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ARS Home » Northeast Area » Beltsville, Maryland (BARC) » Beltsville Agricultural Research Center » Soybean Genomics & Improvement Laboratory » Research » Publications at this Location » Publication #340316

Research Project: Development of Rhizobium and Bradyrhizobium Germplasm, Determining Host Plant-Microbe Symbiotic Interactions, and…the Rhizobium Collection

Location: Soybean Genomics & Improvement Laboratory

Title: Biogeography of a novel clade of Ensifer meliloti associated with the Australian legume Trigonella suavissima

Author
item EARDLY, BERTRAND - Pennsylvania State University
item Elia, Patrick
item BROCKWELL, JOHN - Commonwealth Scientific And Industrial Research Organisation (CSIRO)
item GOLEMBOSKI, DANIEL - Kentucky State University
item VAN BERKUM, PETER - Retired ARS Employee

Submitted to: Applied and Environmental Microbiology
Publication Type: Peer Reviewed Journal
Publication Acceptance Date: 3/2/2017
Publication Date: 3/10/2017
Citation: Eardly, B., Elia, P.E., Brockwell, J., Golemboski, D., Van Berkum, P.B. 2017. Biogeography of a novel clade of Ensifer meliloti associated with the Australian legume Trigonella suavissima. Applied and Environmental Microbiology. 83(10):e03446-16. doi: 10.1128/AEM.03446-16.

Interpretive Summary: Certain crops and trees that are legumes have importance to agriculture because specific bacteria can be associated with them to produce nitrogen. This symbiosis allows the legumes to live without added fertilizer. These legumes include three species within two closely related genera Melilotus and Trigonella. These legumes are important to agriculture as forage and cover crops. The most well-known example of these plants is alfalfa, which is the second most important legume crop produced in the U.S. The natural habitat of these three legumes extends from islands in the Atlantic through the Mediterranean Basin into Western Asia. However, the species Trigonella suavissima is unusual because it grows only in Australia outside the natural range of these legumes. Therefore, the goal of this investigation was to determine whether the bacteria associated with this Australian legume species also were unusual. The conclusion drawn from a comparison of parts of the genomes of bacteria associated with the Australian legume with a reference collection was that they belonged to the same species as the bacteria that normally associate with alfalfa. Although, they were found to be the same species, there were several characteristics regarding energy metabolism that distinguished them. This investigation contributes to the understanding of the association of bacteria with leguminous crops, how these species evolved and how they can be exploited for agricultural production and land conservation. Consequently, the results are useful to companies and other research establishments that have the mission to improve legumes and the associations with these specific bacteria.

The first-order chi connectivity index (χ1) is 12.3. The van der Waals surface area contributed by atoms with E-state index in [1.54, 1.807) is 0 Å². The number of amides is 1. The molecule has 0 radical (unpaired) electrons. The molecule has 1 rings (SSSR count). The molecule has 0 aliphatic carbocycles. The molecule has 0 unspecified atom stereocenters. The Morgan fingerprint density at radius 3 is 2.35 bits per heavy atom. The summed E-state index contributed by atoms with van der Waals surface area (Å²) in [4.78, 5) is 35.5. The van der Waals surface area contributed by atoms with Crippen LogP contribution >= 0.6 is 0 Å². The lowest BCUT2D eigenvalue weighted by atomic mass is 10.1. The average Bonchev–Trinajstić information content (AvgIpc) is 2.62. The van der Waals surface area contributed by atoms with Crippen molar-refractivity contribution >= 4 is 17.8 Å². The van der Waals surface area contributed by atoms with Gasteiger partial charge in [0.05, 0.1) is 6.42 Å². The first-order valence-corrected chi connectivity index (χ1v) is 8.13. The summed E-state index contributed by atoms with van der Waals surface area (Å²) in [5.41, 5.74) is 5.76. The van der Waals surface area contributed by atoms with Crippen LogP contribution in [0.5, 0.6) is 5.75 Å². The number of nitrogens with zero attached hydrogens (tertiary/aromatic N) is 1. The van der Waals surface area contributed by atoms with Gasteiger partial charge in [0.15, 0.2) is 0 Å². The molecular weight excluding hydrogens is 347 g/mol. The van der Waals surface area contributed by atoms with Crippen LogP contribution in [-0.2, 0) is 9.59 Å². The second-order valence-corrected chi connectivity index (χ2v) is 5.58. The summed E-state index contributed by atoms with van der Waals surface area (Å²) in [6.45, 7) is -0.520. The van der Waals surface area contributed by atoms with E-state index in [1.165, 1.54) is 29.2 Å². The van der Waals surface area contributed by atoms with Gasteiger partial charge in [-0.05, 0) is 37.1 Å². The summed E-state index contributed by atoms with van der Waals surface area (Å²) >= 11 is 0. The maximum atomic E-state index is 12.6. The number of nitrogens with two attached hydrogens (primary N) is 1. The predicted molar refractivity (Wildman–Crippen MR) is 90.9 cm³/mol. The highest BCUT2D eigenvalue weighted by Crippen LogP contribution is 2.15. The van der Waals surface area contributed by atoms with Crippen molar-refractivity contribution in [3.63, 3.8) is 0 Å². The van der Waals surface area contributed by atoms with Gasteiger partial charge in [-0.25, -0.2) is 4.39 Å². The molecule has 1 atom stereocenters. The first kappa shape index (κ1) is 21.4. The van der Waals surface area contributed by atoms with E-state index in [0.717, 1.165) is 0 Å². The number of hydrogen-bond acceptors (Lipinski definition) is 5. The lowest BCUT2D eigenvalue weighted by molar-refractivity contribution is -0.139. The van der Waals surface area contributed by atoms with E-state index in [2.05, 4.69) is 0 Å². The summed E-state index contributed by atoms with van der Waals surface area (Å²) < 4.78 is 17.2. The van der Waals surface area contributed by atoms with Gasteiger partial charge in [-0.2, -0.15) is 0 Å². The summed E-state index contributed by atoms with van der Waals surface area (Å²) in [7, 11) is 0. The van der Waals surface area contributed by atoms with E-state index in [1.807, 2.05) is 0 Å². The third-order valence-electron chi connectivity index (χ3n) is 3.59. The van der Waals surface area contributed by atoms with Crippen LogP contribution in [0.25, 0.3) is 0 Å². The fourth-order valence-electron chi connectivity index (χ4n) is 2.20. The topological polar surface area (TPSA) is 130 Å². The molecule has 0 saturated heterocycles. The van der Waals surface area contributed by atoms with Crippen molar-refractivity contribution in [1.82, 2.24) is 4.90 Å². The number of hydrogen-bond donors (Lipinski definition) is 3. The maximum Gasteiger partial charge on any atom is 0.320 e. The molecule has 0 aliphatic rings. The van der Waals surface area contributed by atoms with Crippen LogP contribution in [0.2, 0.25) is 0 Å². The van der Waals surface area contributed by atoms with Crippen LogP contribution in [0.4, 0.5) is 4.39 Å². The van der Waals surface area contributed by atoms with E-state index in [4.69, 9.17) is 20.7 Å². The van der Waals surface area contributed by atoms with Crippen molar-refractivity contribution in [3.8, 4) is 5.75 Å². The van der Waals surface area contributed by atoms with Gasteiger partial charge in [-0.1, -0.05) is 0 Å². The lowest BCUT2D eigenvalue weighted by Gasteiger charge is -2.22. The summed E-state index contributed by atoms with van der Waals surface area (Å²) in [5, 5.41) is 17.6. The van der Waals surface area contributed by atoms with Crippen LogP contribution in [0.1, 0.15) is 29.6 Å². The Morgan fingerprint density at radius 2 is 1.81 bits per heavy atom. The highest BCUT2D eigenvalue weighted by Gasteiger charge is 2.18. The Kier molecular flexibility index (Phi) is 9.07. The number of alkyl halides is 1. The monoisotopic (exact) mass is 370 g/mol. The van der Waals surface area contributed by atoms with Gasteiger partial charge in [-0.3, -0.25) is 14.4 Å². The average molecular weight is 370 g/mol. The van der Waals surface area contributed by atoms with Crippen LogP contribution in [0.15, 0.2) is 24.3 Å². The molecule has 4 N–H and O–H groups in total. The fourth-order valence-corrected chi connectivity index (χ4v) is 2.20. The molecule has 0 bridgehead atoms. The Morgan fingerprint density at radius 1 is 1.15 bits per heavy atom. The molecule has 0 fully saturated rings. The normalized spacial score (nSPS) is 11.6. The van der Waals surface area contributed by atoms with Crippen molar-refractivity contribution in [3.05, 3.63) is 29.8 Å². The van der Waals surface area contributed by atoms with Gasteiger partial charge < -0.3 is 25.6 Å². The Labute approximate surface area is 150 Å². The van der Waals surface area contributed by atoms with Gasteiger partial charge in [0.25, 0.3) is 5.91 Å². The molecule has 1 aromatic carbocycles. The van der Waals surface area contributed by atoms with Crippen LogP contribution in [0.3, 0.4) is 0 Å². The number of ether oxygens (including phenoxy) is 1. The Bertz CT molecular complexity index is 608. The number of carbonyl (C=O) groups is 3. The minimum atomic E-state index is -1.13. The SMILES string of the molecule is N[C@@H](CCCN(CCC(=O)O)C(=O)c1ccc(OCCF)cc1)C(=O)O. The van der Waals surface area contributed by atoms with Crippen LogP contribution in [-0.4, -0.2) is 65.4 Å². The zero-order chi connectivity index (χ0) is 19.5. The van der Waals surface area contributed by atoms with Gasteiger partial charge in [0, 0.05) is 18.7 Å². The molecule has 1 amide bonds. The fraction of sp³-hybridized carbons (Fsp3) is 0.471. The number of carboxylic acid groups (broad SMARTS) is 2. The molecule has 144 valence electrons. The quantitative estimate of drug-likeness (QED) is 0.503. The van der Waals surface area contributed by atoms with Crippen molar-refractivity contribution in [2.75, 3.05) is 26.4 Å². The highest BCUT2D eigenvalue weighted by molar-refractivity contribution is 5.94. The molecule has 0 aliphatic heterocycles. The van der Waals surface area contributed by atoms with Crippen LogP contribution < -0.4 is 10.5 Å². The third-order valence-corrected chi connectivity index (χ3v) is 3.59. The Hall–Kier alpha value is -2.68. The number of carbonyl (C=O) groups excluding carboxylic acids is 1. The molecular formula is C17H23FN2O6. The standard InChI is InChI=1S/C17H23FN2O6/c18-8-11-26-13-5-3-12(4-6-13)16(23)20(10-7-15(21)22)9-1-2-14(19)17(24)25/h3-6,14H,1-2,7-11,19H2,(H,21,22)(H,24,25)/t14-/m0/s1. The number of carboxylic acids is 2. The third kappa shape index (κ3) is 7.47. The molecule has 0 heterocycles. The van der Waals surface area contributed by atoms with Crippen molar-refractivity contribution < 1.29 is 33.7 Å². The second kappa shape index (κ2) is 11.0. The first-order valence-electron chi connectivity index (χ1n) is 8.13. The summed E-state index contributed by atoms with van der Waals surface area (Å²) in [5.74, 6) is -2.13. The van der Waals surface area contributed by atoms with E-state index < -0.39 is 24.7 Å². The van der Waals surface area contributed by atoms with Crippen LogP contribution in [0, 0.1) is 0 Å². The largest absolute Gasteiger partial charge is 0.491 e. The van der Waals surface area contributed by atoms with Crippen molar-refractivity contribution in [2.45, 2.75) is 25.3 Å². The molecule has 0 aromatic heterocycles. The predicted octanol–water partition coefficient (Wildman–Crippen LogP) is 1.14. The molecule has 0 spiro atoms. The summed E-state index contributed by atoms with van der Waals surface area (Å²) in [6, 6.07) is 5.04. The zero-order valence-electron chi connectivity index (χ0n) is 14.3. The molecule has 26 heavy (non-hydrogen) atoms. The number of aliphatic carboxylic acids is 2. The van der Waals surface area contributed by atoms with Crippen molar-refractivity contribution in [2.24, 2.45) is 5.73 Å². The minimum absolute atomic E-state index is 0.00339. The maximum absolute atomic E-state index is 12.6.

Technical Abstract: Here we describe a novel clade within Ensifer meliloti and consider how geographic and ecological isolation contributed to the limited distribution of this group. Members of the genus Ensifer are best known for their ability to form nitrogen-fixing symbioses with forage legumes of three related genera, Medicago L., Melilotus Mill., and Trigonella L., which are members of the tribe Trifoleae. They have a natural distribution extending from the Mediterranean basin through west Asia, where there is an unsurpassed number of species belonging to these genera. Trigonella suavissima L. is unusual in that it is the only species in the tribe Trifolieae that is native to Australia. We compare the genetic diversity and taxonomic placement of rhizobia nodulating T. suavissima to members of an Ensifer reference collection. Our goal was to determine if the T. suavissima strains, like their plant host, are naturally limited to the Australian continent. We used multilocus sequence analysis to estimate the genetic relatedness of 56 T. suavissima symbionts to 28 Ensifer reference strains. Sequence data was partitioned according to the replicons upon which the loci are located. Results were used to construct replicon-specific phylogenetic trees. In both the chromosomal and chromid trees the Australian strains formed a distinct clade within E. meliloti. The strains also shared few alleles with Ensifer reference strains from other continents. Carbon source utilization assays revealed that the strains are also unusual in their ability to utilize 2- oxoglutarate as a sole carbon source. A strategy was outlined for locating similar strains elsewhere.